“We dump on private sites where we have the owner’s permission. It’s usually someone who is trying to fill in low areas or ravines. At this time, and since I have been here, there has been no cost to the city,” Miller said.
Because of a change in its legislation, Edmonton would have to haul the debris to the landfill, which would incur an additional cost. Additionally, it nearest source of sand had already been depleted so it was trucking in sand from roughly 50 miles away, which came with additional fees.
In 2003, they started a pilot program where Edmonton is able to sweep up 70 percent of what they put out. Once the sand is collected, they then have to sift out any debris with a giant “gold pan.” They then wash the sand to make sure it meets or exceeds the specifications of new sand. Dunford says 80 percent of the collected sand can be reused for
Their recycled sand is 1 percent less expensive than purchasing new sand, but more importantly Dunford says they are saving on the disposal of a material that would just take up landfill space. “We are preserving a non-renewable source. There is not an infinite amount of it,” Dunford said.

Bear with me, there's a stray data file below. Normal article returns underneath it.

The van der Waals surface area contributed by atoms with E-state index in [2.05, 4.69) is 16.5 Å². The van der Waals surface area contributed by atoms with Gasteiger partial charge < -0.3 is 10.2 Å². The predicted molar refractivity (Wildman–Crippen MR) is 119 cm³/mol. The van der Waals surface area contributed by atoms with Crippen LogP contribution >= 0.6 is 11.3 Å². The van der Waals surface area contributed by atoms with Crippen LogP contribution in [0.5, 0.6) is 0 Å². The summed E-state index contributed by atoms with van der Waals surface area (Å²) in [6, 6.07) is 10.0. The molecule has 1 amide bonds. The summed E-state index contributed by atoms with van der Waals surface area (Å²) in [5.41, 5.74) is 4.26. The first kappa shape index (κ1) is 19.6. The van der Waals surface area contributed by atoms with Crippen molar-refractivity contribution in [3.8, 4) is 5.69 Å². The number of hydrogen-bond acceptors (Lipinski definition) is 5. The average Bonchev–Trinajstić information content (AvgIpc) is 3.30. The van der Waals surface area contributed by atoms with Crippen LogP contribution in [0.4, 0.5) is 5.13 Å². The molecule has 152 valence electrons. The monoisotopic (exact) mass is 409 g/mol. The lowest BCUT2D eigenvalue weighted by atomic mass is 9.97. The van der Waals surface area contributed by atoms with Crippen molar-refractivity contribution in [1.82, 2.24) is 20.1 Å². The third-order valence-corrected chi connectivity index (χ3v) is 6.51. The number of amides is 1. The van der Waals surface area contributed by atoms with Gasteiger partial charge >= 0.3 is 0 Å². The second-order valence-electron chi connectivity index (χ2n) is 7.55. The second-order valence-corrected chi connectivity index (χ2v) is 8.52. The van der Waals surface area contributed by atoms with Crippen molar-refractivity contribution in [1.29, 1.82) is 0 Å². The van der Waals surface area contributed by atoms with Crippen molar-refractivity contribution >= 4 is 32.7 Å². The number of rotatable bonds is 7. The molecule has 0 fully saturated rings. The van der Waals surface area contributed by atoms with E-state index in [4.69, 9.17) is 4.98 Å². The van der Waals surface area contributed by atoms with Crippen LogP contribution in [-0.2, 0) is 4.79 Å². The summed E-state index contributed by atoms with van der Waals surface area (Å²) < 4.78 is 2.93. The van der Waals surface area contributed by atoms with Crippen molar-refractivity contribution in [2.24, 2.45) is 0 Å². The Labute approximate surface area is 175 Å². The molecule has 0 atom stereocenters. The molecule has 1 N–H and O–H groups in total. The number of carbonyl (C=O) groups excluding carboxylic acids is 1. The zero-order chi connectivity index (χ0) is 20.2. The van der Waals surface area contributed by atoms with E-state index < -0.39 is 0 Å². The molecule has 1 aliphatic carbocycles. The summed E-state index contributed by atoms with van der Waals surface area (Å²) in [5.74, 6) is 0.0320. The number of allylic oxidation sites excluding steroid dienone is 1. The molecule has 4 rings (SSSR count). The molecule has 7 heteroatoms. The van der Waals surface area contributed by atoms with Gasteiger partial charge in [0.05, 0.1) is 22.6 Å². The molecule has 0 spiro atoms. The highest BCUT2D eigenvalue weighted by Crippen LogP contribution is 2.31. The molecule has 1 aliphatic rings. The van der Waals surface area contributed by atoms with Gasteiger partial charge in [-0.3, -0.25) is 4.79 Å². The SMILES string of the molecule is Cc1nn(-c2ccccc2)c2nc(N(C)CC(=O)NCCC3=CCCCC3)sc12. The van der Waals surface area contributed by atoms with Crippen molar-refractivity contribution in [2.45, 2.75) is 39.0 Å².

Cedar Rapids, Iowa
Cedar Rapids, Iowa, was faced with a similar scenario when a local landfill was getting ready to be capped and closed. They were then charged a $35. administrative fee per ton to haul the material to another landfill, which became a significant cost. They pick up more than 3,000 tons a year. This forced the city to look at options to reduce its costs. Instantly, it started stockpiling the sand. After a few seasons it ended up with 6,000 to 8,000 tons of material. After punching some numbers, the City of Cedar Rapids made a $100,000 investment for a screen to filter the debris. Street Operations Superintendent Michael Duffy says any time you are trying to make the pitch to invest $100,000, it can be a hard sale. “It is money we would have normally spent to haul the material to the landfill, so it’s a pretty easy investment when the sorting machine paid for itself after one year.”